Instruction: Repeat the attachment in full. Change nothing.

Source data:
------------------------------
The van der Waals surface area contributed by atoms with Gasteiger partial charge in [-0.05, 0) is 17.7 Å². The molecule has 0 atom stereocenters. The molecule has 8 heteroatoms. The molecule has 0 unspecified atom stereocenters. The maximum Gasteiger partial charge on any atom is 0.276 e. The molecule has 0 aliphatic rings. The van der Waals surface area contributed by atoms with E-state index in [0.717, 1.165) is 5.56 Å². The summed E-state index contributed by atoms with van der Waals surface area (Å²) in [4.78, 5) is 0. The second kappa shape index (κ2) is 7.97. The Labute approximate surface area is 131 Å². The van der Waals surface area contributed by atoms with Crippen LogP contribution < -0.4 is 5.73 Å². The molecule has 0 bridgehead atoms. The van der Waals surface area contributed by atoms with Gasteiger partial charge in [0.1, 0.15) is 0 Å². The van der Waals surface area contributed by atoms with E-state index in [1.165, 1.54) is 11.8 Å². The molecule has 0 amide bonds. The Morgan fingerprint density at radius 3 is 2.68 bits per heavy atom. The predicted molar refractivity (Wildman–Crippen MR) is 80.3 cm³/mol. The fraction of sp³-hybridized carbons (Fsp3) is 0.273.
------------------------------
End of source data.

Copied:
The van der Waals surface area contributed by atoms with Gasteiger partial charge in [-0.05, 0) is 17.7 Å². The molecule has 0 atom stereocenters. The molecule has 8 heteroatoms. The molecule has 0 unspecified atom stereocenters. The maximum Gasteiger partial charge on any atom is 0.276 e. The molecule has 0 aliphatic rings. The van der Waals surface area contributed by atoms with E-state index in [0.717, 1.165) is 5.56 Å². The summed E-state index contributed by atoms with van der Waals surface area (Å²) in [4.78, 5) is 0. The second kappa shape index (κ2) is 7.97. The Labute approximate surface area is 131 Å². The van der Waals surface area contributed by atoms with Crippen LogP contribution < -0.4 is 5.73 Å². The molecule has 0 bridgehead atoms. The van der Waals surface area contributed by atoms with Gasteiger partial charge in [0.1, 0.15) is 0 Å². The van der Waals surface area contributed by atoms with E-state index in [1.165, 1.54) is 11.8 Å². The molecule has 0 amide bonds. The Morgan fingerprint density at radius 3 is 2.68 bits per heavy atom. The predicted molar refractivity (Wildman–Crippen MR) is 80.3 cm³/mol. The fraction of sp³-hybridized carbons (Fsp3) is 0.273.